By Laura Keil

In the wake of a devastating wildfire year in Australia and with concerns around the impact of wildfires during the COVID-19 epidemic, the Province has issued a sweeping burning ban that takes effect at noon Thurs. April 16th.

The new fire ban extends across the entire Province and includes all Category 2 and 3 fires as well as Resource Management fires (such as slash piles). Campfires (under .5m in diameter) are still allowed unless prohibited within municipalities by local governments.

A previous fire ban, which expired April 16th, covered only High Smoke Sensitivity Zones (well-populated areas including places like Valemount and McBride) but fires were still permitted on Crown Land when the venting index was good. Now, open fires will be prohibited on all public and private land in B.C. until notice is given otherwise.

A BC government press release says open burning prohibitions will reduce demands on firefighting resources and help protect the health and safety of the public, as well as BC Wildfire
Service staff. They will also help reduce the impact of wildfire smoke on air quality and public health during the COVID-19 pandemic.

“The open burning prohibitions coming into effect on April 16 should decrease the number of false alarms (where firefighters respond to a report of smoke, only to find the smoke is coming from a controlled burn and not from a wildfire),” the press release reads.

The open burning prohibitions also support the BC Centre for Disease Control’s recommendation to help reduce excess air pollution in airsheds throughout the province.

Category 2 fires include 1 to 2 concurrently burning piles no larger than 2 metres high by 3 metres wide; they also include stubble or grass burning over an area less than 0.2 hectares. Burning barrels, sky lanterns and fireworks are also banned under this category.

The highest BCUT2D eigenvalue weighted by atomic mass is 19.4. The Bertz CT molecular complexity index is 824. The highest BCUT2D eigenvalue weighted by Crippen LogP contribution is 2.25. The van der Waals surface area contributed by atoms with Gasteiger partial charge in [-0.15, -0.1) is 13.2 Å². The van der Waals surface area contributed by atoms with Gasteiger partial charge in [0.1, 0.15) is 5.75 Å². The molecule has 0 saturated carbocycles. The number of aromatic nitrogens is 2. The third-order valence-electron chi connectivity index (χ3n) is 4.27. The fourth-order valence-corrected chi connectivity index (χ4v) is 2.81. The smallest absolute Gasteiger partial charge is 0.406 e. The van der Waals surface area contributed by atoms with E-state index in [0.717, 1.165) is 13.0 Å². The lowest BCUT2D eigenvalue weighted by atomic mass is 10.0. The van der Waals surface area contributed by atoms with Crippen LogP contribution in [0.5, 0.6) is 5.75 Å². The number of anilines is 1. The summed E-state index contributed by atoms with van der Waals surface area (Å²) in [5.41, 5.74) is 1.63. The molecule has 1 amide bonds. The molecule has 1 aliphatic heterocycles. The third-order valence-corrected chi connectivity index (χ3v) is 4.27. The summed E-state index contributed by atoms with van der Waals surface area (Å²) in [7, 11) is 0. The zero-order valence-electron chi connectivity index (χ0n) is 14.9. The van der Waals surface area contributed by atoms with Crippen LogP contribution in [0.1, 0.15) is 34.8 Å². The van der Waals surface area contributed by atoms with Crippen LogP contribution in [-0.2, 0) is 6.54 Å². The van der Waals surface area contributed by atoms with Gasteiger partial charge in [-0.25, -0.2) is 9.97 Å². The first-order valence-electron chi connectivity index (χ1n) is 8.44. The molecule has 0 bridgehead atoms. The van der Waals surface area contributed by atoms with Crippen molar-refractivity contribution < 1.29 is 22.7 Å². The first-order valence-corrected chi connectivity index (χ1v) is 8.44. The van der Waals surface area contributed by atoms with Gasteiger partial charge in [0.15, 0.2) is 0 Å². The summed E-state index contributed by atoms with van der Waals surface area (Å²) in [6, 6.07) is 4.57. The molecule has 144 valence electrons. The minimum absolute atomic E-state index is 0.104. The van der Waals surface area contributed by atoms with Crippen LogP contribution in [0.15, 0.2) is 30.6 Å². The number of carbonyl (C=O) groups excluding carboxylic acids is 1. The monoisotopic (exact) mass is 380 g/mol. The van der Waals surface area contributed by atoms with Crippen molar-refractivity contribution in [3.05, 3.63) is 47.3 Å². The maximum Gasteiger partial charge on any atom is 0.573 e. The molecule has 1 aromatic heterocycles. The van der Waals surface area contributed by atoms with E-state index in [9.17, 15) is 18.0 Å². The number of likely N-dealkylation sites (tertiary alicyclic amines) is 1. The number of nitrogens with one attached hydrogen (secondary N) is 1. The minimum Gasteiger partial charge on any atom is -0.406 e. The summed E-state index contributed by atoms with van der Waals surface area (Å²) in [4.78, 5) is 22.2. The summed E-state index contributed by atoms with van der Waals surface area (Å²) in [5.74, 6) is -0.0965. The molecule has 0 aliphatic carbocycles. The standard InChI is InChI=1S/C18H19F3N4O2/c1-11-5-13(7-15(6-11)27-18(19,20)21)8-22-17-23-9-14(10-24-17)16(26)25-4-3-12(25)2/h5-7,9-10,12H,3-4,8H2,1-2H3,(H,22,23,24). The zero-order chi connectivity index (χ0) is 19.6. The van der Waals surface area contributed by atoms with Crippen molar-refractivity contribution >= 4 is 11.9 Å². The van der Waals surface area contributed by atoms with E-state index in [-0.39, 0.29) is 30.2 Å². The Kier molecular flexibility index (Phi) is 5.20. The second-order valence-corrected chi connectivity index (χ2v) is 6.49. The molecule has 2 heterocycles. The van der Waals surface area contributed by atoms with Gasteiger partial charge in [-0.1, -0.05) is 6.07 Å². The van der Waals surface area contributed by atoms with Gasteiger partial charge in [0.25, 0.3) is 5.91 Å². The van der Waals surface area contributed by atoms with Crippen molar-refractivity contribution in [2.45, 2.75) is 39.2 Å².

Category 3 fires include any fire larger than 2 metres high by 3 metres wide; 3 or more concurrently burning piles no larger than 2 metres high by 3 metres wide; 1 or more burning windrows; and stubble or grass burning over an area greater than 0.2 hectares.

Even though campfires are permitted, users must have ready access to 8 litres of water or a shovel for the entire time the campfire is lit. The campfire must be completely extinguished and the ashes must be cool to the touch before leaving the area for any length of time (hot coals can reignite the fire).

A poster explaining the different categories of open burning is available online:
Additional information can be found at

Several new wildfires have cropped up in the past week in the Kamloops, Cariboo, South East and Coastal Fire Centres. As of presstime Monday, there were no wildfires reported yet in the Prince George Fire Centre.

All illegal fires will be investigated, and charges may be laid. Anyone found in contravention of an open burning prohibition may be issued a violation ticket for $1,150, required to pay an
administrative penalty of $10,000 or, if convicted in court, fined up to $100,000 and/or sentenced to one year in jail. If the contravention causes or contributes to a wildfire, the person responsible may be ordered to pay all firefighting and associated costs.

To report a wildfire,
unattended campfire or open
burning violation, call 1 800
663-5555 toll-free or *5555 on
a cellphone.